Registered with the Registrar of Newspapers for India under R.N.I 53640/91

Vol. XXV No. 16, December 1-15, 2015

A pioneer’s fall from grace

by Ronald E. Smith-Ansari

Hannan Angelo was founder and secretary of the Nurses Bureau at its first address, a room in the White Memorial Hall, Egmore, and remained at the helm of affairs until she was unceremoniously ousted in the early 1940s.
With the establishment of the Madras Medical College and General Hospital in Madras in the 19th Century, the area of Poonamallee High Road between the YMCA and St. George’s School became known in time as ‘The Harley Street’ of Madras.

Several prominent doctors set up their establishments here: Col. Pandalai’s Nursing Home, Vira Reddy’s Nursing Home, Rama Rau’s Polyclinic, A. Lakshmanaswami Mudaliar’s Kensington Nursing Home, and Sunderavardanam’s Nursing Home, apart from several smaller and less well-known nursing homes, clinics and consulting rooms.

Most of these establishments required the services of fully qualified nurses. The large establishments whose in-patients included the rich and famous of India and even Sri Lanka, required nurses for special duty exclusively for their patients on twelve hour shifts, the day duty shift from 8 am to 8 pm and the night duty shift from 8 pm to 8 am. These nurses were fully trained nurses and midwives and had undergone three and half years training in the major government hospitals of India.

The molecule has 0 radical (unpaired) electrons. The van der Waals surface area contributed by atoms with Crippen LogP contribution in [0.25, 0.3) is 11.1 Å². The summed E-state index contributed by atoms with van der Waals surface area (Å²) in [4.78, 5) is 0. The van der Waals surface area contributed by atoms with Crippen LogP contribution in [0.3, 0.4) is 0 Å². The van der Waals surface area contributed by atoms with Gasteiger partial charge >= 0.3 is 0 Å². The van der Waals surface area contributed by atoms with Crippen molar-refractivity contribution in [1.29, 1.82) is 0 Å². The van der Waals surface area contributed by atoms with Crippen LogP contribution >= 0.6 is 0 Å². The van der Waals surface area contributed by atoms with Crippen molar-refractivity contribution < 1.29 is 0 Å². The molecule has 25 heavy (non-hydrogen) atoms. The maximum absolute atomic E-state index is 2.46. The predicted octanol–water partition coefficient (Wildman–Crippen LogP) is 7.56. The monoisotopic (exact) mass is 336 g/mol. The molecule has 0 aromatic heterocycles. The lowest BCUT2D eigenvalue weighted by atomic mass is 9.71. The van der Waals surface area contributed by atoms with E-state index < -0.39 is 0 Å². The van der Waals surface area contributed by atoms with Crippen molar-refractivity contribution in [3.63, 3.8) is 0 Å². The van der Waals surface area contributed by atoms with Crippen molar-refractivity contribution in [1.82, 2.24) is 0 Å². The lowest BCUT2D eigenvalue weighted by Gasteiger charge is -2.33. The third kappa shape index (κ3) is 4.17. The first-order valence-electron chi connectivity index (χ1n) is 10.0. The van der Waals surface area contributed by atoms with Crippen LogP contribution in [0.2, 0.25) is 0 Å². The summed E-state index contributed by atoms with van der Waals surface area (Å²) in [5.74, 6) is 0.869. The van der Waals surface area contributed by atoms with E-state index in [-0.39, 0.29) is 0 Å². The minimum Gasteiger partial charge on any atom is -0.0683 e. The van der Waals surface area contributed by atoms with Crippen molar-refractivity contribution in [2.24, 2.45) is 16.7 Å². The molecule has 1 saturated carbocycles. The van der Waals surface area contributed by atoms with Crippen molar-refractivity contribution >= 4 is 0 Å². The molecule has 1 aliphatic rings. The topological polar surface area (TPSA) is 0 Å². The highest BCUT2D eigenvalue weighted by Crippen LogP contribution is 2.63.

hannan-angelo
Hannan Angelo

To meet the needs of these nursing homes, Hannan Angelo along with three sisters, who were all nurses, Eva Lewis, Mrs. Dias and Nathalie Lewis, started the Nurses Bureau in 1925 in a room in the White Memorial Hall owned by the Anglo-Indian Association of Southern India. Nurses, who became members, had to pay a nominal daily commission to the Bureau for each day they worked. The Bureau unanimously elected Hannan Angelo as Secretary and she was paid an honorarium of Rs. 200 a month in the early 1930s as well as perks like free fully-furnished accommodation, laundry, food and other incentives after the Bureau moved to Rundall’s Road.

The Bureau grew from strength to strength and soon acquired an all-India reputation. Hannan Angelo was doing an excellent job which was acknowledged by one and all.

In 1935, Dr. Muthulakshmi Reddy, who shifted her residence to Adyar, graciously sold her 22-ground residential property at No. 7 Rundall’s Road to the Nurses Bureau of Madras for Rs. 45,000. Hannan Angelo now roped in several prominent European women, most of whom had at some time availed of the services of the nurses of the Bureau, to completely renovate and furnish 11 rooms for a residential hostel for single nurses. The hostel had a a sitting room, a dining room, a pantry, two outdoor kitchens and an office. Each room had an attached bathroom and the furnishings included carpets and curtains and linen and even wall clocks and ornaments. Each room had a plaque on the front door giving the name of the person who had furnished it.

A young widowed midwife, Mrs. Hopkins, who had been unable to become a member because she was not a ‘sick’ nurse as well, had been appointed in-charge of the office of the Bureau. She continued working from the new location and would take off, post-haste, on her bicycle to the house of a non-resident nurse immediately a call was received over telephone number 3968 for the services of a special nurse.

Many doctors and even patients would request for the services of a favourite nurse while many nurses would work only with certain doctors.